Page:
Why Investors Won’t Talk to Competitors
Whenever I’ve been involved in fundraising, I’ve hit a frustrating rejection: “Sorry, but I have an investment that could be competitive.”
As an entrepreneur, this drives me nuts. I always marshal the same counterarguments:
- I know what they’re doing, and we’re COMPLETELY DIFFERENT!
- Let’s have an initial conversation. I won’t disclose any ‘secret sauce’, and you can be better informed and decide whether or not there’s a real conflict.
- I don’t mind if you invest in both companies. I trust you to keep information confidential.
I didn’t actually grok what was going on until I sat on the other side, looking at investments. Now I understand the problems with each of these, and the real, underlying problem that I missed completely.
Objection 1: We’re not conflicting
I always said (and felt) this with such conviction! But in truth it’s just a stupid assertion. You only know as much as their last press release. The company may be planning to enter your market next week, for all you know. Telling an investor that there’s no conflict is like telling them what they should eat for dinner – no matter how much you know about the situation, they know more.
Objection 2: Let’s have an initial conversation
It’s a common misconception that investors are looking to thoroughly evaluate startups so they can make the best decision about each one. In fact, most investors are looking for reasons to say no. A typical angel has many competing priorities for their dollars – their existing investments, other new investments, their stock portfolio, their mortgage, a new car. If you’re unlikely to be an investment because of what they suspect is a conflict, they’d rather spend the time on one of those things instead.
A typical VC is going to say “yes” to between 1% and 0.1% of pitches; that means they need to triage opportunities aggressively, and guess what? You Just Got Triaged.
Objection 3: I don’t mind!
Yeah, but what about the established company they’ve already invested in? They mind! Good investors feel a strong obligation to their existing portfolio, and they don’t owe you squat.
Super Top Secret Reason
The previous three point nonwithstanding, there’s a fourth reason that most investors don’t bother to explain. It’s simple: investing in conflicting companies is a huge risk. Here’s the scenario:
- Jane Angel is an investor in Cantaloupe.ly, a promising cantaloupe vending machine startup. Cool, crisp cantaloupe on every street corner! The mind boggles at the opportunity.
- Jambalaya to Go pitches Jane Angel on their investment opportunity. Their secret sauce: bundled napkins with every bowl. Jane thinks this sounds really cool, but doesn’t invest because she’s already invested in the messy-food-dispensing vertical with Cantaloupe.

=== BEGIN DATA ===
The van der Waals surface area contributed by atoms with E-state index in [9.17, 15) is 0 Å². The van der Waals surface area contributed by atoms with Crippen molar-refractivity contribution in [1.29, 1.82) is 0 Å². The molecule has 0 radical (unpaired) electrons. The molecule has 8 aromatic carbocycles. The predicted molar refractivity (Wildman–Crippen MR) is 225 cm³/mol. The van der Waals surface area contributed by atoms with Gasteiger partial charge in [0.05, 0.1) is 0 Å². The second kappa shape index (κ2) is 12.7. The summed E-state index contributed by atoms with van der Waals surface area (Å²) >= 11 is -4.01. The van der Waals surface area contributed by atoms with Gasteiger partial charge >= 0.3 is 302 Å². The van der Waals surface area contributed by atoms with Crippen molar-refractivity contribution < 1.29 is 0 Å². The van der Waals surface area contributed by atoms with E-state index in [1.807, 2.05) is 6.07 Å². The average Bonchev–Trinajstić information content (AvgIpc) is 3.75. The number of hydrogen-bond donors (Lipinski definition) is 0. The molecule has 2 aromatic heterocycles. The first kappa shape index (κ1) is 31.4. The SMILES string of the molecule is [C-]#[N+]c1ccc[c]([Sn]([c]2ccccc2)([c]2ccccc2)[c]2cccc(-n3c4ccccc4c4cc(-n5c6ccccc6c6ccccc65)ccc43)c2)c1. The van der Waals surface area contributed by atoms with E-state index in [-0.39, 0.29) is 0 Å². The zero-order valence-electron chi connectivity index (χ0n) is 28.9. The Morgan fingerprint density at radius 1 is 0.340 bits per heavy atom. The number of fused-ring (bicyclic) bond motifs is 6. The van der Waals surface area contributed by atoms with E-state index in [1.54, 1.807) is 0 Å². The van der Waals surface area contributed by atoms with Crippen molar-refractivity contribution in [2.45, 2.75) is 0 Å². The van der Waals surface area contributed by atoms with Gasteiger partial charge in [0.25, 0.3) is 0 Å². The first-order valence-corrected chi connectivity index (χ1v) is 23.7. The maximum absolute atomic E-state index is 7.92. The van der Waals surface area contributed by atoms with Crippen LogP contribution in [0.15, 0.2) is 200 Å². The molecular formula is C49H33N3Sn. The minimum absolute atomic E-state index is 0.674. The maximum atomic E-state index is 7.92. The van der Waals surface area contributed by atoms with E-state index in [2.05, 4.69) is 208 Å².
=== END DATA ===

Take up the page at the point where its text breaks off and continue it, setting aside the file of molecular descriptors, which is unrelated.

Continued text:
- A month later, Cantaloupe.ly announces that they’re expanding in to the soup business with their own napkin-dispensing technology.
Now, Jane didn’t leak JtG’s napkin breakthrough to C.ly. It was a good idea, and C.ly came up with it independently. And she had no idea the soup pivot was coming. But now she’s in a crappy position. JtG is going around telling everyone that Jane forwarded their pitch deck to C.ly, because – hey, look at what happened, and what are the odds? (pretty good, actually, that two companies will wind up doing the same thing, and that they will have both talked to the same person about it).
So through no fault of her own, her reputation suffers. C.ly even gets caught in the smear, because they’re accused of blatantly ripping off JtG, even though they’ve had an ongoing napkin dispensing research project since before the Cantaloupe guys graduated from college.
And thank goodness Jane didn’t actually invest in both companies. If she did, she could be an easy target for a lawsuit. Or even worse, she could wind up in a bind: sitting on the board of Cantaloupe.ly, listening to a discussion of napkin dispensing technology, in possession of material information about a competitor, but uncertain of whether she is obligated to keep it secret (because of confidentiality) or obligated to disclose it (because of her fiduciary obligation as a board member).
So the big thing is this: your investor chose their horse because they thought it could beat all comers, including your horse. Placing a second bet jeopardizes them both legally and ethically.
“Conflict” is a subjective label. Different investors have different levels of tolerance for it. Companies pivot to become competitive, so this kind of mess is sometimes unavoidable.
But this kind of conflict is unpleasant and uncomfortable, so don’t be surprised if the answer to your pitch is simply, “Sorry, I already have an investment in your space.”